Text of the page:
21 Mar 2022
Issue 97: Japanese Encephalitis part 1: arboviruses, togaviruses, flaviviruses and bunyaviruses
Written by Nobel Laureate Professor Peter Doherty
With cultural sensitivities in mind, we no longer give viruses names that refer to their place of discovery. Classified as a member of the arbovirus (arthropod-borne) family, Japanese encephalitis virus (JEV) has been circulating in the Pacific countries to our north for a very long time. All the arboviruses that we know to be causing human disease in Australia are mosquito-borne, though sandflies and ticks, particularly on colder landmasses, are also ‘vectors’. The tick-born encephalitis viruses include Russian spring/summer Encephalitis (RSSE) and louping-ill virus (LIV) which, a cause of disease and death in economically important sheep and grouse populations in Scotland, was the subject of my PhD from the University of Edinburgh.
The Moredun Research Institute – where I did this work in the late 1960s – made the first LIV vaccine back in the 1930s by taking brains from infected sheep, grinding them up, centrifuging a little to get rid of the ‘gunk’, then inactivating any infectivity with formalin. Substitute mice for sheep and you have, sold commercially from 1954, the first JEV vaccine. Back when I was working with LIV, JEV was known as ‘Jap B’ – which is even less culturally aware – and the arboviruses were classified as A, B, C and D. Since then, the ‘As’ have become the togaviruses, the ‘Bs’ are flaviviruses and C and D are now subsets of the bunyaviruses. Back at the Australian National University (ANU) in the 1970s, I worked for a time with the Semliki Forest virus (SFV) togavirus, which is extremely lethal for mice but a very mild infection in people.
The main arbovirus of concern in Australia back then was Murray Valley Encephalitis virus (MVE) which was causing sporadic cases of encephalitis (infection and inflammation of the brain) in wet summer seasons. When cases of MVE first became of concern around 1951, some thought it was poliomyelitis, but that was soon clarified when Eric French at the WEHI and John Miles, in South Australia, isolated the causative virus. Eric later moved to the CSIRO and, with veterinarians Ian Parsonson and Bill Snowden, founded the veterinary virology program that led to the construction of the ultrahigh security laboratory at Geelong, now called the Australian Centre for Disease Preparedness. Born and trained in England and serving as a pathologist in the army during World War 2, John Miles moved on to found the still outstanding microbiology program at the University of Otago in Dunedin.
The profile with MVE is that it is endemic in northern Australia, with regular incursions into northern Victoria in years of high rainfall. The likely maintaining and ‘transferring’ species are water birds, especially the Nankeen night heron, darters and pelicans. Monitoring for that has included the maintenance of flocks of sentinel chickens, which were bled regularly to test if, infected by a virus-carrying mosquito, they’ve developed serum antibodies specific for MVE. I wrote about this in Sentinel Chickens: what birds tell us about our health and our world (MUP 2012). Now, using more modern technology like PCR, the arbovirologists may just check local mosquito populations for the presence of viruses of interest.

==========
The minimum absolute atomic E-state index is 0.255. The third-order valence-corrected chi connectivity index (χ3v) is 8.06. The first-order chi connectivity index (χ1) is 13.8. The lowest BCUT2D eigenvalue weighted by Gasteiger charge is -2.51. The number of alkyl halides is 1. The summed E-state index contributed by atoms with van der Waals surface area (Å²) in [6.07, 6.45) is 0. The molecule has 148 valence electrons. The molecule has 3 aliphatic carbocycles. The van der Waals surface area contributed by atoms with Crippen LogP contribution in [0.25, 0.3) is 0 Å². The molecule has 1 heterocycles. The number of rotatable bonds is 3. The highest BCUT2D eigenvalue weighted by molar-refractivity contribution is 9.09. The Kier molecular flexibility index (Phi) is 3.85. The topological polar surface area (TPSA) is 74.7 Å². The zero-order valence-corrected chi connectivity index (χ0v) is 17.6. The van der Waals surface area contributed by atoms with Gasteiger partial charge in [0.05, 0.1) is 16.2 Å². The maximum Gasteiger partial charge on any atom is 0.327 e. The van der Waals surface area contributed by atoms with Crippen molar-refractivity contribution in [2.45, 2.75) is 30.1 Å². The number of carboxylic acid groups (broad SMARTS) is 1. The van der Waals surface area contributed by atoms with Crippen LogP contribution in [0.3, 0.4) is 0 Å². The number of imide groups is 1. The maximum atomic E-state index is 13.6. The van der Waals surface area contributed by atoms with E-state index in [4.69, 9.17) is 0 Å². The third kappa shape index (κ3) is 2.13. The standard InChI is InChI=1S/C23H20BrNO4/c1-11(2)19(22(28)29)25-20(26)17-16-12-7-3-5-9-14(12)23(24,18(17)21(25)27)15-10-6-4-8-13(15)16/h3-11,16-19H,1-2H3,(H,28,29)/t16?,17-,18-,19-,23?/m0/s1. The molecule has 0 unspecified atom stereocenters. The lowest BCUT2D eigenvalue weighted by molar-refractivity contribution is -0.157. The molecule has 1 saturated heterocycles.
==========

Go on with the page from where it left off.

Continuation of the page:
The other arbovirus that has been of major clinical concern in Australia is Ross River Virus (RRV), a togavirus that causes epidemic polyarthritis with rash, a debilitating but generally non-fatal disease that can take a long time to resolve clinically. Also an ‘Australian native’, Barmah Forest virus (BFV) causes similar symptoms, as does Chikungunya virus (Chik) that’s not onshore, but circulates in the Indo/Pacific region. Back in the 1950s, the US Rockefeller Foundation was funding groups across the planet to discover new mosquito borne viruses. Some based in colder climates had teams going out into tropical countries. An example is YARU, the Yale Arbovirus Research Unit headed by Jordi Casals, the brother of renowned cellist Pablo Casals, then by Bob Shope, the son of virologist Richard Shope, the first to isolate an influenza virus (from pigs in 1931) and two cancer-causing viruses of rabbits, Shope fibroma virus and Shope papilloma virus. One sub-tropical/tropical arbovirus group was led by my eldest cousin, medical doctor Ralph Doherty, who was then Director of Brisbane’s Queensland Institute of Medical Research. The QIMR/Berghofer, as it’s now called, is in a magnificent building on the Royal Brisbane Hospital site. Back then, it was in old army huts on the nearby golf course.
The isolation of RRV was fortuitous, and happened because a retiring entomologist had to find some use for his mosquito collection before it was thrown out. The Ralph Doherty lab ground the mossies up in fluid and, after settling that by centrifugation, injected the supernate into the brains of two day old suckling mice, the standard protocol for detecting arboviruses back then. When the mice became ill, they isolated a new virus, then ran it against stored sera from clinical cases of PUO (pyrexia of unknown origin) from north Queensland. All those with antibodies were from cases of polyarthritis with rash. Such is the process of discovery! To be continued…